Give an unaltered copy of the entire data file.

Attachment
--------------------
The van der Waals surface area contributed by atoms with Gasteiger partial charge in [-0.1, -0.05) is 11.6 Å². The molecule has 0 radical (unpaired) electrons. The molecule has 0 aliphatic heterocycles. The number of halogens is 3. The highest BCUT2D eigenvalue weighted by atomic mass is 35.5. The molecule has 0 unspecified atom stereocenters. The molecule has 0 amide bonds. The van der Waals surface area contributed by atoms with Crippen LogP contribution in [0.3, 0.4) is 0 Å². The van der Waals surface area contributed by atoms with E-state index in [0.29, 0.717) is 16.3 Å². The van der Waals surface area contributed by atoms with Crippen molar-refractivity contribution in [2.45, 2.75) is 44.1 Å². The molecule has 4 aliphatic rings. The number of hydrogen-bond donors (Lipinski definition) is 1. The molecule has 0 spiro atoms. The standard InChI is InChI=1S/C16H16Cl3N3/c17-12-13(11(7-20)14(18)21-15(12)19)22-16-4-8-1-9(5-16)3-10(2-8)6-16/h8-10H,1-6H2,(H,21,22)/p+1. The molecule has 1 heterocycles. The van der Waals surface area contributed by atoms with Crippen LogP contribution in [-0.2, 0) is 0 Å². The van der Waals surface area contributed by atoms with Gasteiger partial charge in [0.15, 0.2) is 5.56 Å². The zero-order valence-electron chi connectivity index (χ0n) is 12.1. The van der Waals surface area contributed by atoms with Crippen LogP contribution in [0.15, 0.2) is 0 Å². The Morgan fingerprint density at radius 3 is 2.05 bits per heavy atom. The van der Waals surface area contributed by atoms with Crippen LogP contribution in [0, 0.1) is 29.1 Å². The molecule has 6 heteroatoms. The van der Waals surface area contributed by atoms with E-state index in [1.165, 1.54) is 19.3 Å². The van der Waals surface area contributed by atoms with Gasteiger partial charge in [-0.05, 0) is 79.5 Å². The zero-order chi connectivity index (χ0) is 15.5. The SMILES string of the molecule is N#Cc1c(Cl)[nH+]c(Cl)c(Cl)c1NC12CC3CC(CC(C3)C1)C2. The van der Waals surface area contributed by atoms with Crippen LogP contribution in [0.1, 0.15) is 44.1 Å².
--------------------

The van der Waals surface area contributed by atoms with Gasteiger partial charge in [-0.1, -0.05) is 11.6 Å². The molecule has 0 radical (unpaired) electrons. The molecule has 0 aliphatic heterocycles. The number of halogens is 3. The highest BCUT2D eigenvalue weighted by atomic mass is 35.5. The molecule has 0 unspecified atom stereocenters. The molecule has 0 amide bonds. The van der Waals surface area contributed by atoms with Crippen LogP contribution in [0.3, 0.4) is 0 Å². The van der Waals surface area contributed by atoms with E-state index in [0.29, 0.717) is 16.3 Å². The van der Waals surface area contributed by atoms with Crippen molar-refractivity contribution in [2.45, 2.75) is 44.1 Å². The molecule has 4 aliphatic rings. The number of hydrogen-bond donors (Lipinski definition) is 1. The molecule has 0 spiro atoms. The standard InChI is InChI=1S/C16H16Cl3N3/c17-12-13(11(7-20)14(18)21-15(12)19)22-16-4-8-1-9(5-16)3-10(2-8)6-16/h8-10H,1-6H2,(H,21,22)/p+1. The molecule has 1 heterocycles. The van der Waals surface area contributed by atoms with Crippen LogP contribution in [-0.2, 0) is 0 Å². The van der Waals surface area contributed by atoms with Gasteiger partial charge in [0.15, 0.2) is 5.56 Å². The zero-order valence-electron chi connectivity index (χ0n) is 12.1. The van der Waals surface area contributed by atoms with Crippen LogP contribution in [0.15, 0.2) is 0 Å². The Morgan fingerprint density at radius 3 is 2.05 bits per heavy atom. The van der Waals surface area contributed by atoms with Crippen LogP contribution in [0, 0.1) is 29.1 Å². The molecule has 6 heteroatoms. The van der Waals surface area contributed by atoms with E-state index in [1.165, 1.54) is 19.3 Å². The van der Waals surface area contributed by atoms with Gasteiger partial charge in [-0.05, 0) is 79.5 Å². The zero-order chi connectivity index (χ0) is 15.5. The SMILES string of the molecule is N#Cc1c(Cl)[nH+]c(Cl)c(Cl)c1NC12CC3CC(CC(C3)C1)C2. The van der Waals surface area contributed by atoms with Crippen LogP contribution in [0.1, 0.15) is 44.1 Å².